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Uber (NYSE:UBER) And Postmates Goes To Court To Block Controversial Gig-Worker Legislation

Uber Technologies (NYSE:UBER) and Postmates have filed a suit against the state of California regarding its controversial “gig worker” bill.

Uber oppose gig worker law

The controversial law reclassifies most contracts workers as employees instead of independent contractors. The law which targets app-based firms such as Uber and Lyft (NASDAQ: LYFT) requires the companies to treat their drivers as employees entitled to minimum wage and other benefits.

However, the companies have opposed the law, and on Monday, they filed a lawsuit in Federal Court in Los Angeles. According to the suit, the AB-5 statute goes against several aspects of the California and US constitutions. The lawsuit indicates that AB-5 is an incoherent and vague statute that fails to address what its sponsors envisioned it to achieve.

The AB-5 statute that went into effect on January 1, 2020, requires the companies to treat their workers who perfume work that is part of their core business as employees. However, the companies are claiming that such a move will limit them from using many workers going forward.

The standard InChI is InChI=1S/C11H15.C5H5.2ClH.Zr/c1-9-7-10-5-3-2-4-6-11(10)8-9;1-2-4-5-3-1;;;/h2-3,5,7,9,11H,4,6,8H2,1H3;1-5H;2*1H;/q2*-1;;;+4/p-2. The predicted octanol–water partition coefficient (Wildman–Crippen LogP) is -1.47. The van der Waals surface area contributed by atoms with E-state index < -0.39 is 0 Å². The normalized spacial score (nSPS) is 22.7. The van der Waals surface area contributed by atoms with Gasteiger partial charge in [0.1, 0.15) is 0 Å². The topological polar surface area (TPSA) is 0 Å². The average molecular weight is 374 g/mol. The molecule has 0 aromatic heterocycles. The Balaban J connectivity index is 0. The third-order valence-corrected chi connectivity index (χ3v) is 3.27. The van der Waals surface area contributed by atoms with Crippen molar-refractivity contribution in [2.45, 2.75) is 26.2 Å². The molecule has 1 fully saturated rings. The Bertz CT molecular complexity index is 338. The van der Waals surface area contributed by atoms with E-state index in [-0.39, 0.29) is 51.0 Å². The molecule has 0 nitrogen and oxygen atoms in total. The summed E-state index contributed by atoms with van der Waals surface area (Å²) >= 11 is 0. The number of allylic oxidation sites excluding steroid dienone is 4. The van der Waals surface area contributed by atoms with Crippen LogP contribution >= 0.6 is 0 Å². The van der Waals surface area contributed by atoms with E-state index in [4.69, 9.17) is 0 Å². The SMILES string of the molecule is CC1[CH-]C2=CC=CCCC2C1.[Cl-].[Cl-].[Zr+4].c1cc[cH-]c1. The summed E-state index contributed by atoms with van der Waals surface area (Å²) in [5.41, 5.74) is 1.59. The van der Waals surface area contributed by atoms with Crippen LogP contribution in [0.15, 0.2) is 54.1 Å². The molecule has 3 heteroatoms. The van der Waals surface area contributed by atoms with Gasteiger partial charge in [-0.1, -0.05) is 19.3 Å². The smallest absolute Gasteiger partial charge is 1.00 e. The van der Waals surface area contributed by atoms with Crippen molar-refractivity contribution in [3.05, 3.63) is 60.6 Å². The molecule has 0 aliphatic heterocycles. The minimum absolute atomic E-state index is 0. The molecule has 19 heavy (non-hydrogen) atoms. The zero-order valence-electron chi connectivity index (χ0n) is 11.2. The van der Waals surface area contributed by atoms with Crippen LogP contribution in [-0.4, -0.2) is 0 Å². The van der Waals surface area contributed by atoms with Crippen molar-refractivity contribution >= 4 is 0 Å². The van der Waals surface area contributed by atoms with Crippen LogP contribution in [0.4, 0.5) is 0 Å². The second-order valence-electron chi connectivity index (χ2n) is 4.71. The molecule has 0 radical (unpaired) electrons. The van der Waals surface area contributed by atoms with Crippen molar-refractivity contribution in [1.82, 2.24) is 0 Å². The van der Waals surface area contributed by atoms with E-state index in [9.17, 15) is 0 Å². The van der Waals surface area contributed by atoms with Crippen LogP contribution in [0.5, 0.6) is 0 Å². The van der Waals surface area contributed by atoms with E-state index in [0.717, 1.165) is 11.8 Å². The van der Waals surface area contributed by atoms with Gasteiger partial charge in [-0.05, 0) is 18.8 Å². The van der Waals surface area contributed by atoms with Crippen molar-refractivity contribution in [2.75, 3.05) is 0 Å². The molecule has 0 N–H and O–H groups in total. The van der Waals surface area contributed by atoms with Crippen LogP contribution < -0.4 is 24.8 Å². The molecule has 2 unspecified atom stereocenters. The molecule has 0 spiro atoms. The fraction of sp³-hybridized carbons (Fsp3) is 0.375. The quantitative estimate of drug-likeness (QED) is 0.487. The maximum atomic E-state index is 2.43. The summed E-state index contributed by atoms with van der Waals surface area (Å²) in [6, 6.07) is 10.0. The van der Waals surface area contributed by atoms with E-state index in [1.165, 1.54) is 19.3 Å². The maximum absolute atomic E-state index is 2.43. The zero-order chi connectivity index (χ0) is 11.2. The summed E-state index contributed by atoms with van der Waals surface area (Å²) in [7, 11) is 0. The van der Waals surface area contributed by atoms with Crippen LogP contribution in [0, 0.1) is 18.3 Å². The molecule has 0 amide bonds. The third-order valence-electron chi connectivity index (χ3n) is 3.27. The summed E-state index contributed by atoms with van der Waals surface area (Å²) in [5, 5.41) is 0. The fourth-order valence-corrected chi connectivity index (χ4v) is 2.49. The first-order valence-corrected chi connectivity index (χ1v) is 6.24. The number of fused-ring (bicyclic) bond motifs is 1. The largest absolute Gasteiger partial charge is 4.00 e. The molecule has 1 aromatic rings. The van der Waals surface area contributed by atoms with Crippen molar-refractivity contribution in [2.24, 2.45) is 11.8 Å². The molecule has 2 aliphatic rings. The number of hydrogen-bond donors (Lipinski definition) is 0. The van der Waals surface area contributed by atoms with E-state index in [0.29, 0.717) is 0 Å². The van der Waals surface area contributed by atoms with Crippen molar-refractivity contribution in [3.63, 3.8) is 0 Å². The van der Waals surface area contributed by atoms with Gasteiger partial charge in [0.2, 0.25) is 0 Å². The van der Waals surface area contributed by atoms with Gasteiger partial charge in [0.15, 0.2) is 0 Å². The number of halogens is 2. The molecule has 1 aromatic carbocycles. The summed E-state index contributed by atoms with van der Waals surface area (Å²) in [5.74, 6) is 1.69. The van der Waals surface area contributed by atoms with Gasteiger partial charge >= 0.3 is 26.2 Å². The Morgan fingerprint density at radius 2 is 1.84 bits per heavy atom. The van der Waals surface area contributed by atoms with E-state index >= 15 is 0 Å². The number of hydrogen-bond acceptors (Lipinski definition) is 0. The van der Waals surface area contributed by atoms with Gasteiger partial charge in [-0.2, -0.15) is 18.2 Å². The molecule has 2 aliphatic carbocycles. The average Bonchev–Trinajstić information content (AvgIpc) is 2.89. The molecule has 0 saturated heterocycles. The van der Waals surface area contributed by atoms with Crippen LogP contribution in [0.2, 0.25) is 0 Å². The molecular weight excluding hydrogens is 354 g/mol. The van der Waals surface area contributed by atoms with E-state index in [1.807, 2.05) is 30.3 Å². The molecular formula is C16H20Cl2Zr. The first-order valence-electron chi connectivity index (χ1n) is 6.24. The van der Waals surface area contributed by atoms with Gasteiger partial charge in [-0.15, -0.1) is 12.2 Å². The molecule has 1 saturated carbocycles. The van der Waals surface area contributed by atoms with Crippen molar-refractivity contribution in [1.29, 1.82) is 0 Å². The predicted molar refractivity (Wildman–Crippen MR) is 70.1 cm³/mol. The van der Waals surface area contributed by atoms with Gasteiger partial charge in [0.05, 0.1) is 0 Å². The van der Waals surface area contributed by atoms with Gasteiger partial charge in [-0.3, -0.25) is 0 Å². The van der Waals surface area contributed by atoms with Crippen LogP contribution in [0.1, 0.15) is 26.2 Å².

Bill sponsor accuses Uber of trying to exempt itself from the law

Despite the outcry from the companies, proponents of the law indicate that this is one way of protecting workers. They indicate that it will ensure that employees eligible for benefits like health insurance, paid sick days and minimum wage receive those benefits. The sponsor of the bill Lorena Gonzalez criticized the move by Uber to go to court, terming it a way of avoiding the impact of legislation.

Gonzalez said that Uber has a culture of circumventing regulations, and they can do anything to exempt themselves from the legislation. She added that Uber exploits its drivers as its executives continue to rack billions.

In a statement, Postmates indicated that it was not trying to exempt itself from the laws. It, however, indicated that they are just determined to differentiate who is a contractor and who is an employee. The statement added that California had failed to respond to the big question regarding the future of workers and work in the changing economy.

Published by Steve Hackney

Steve Hackney is a corporate finance professional with over 14 years of experience in cash management and investing. He earned a Bachelor of Science in Finance from Florida State University and holds a Certified Treasury Professional certification. Steve lives in Orlando, Florida with his family.

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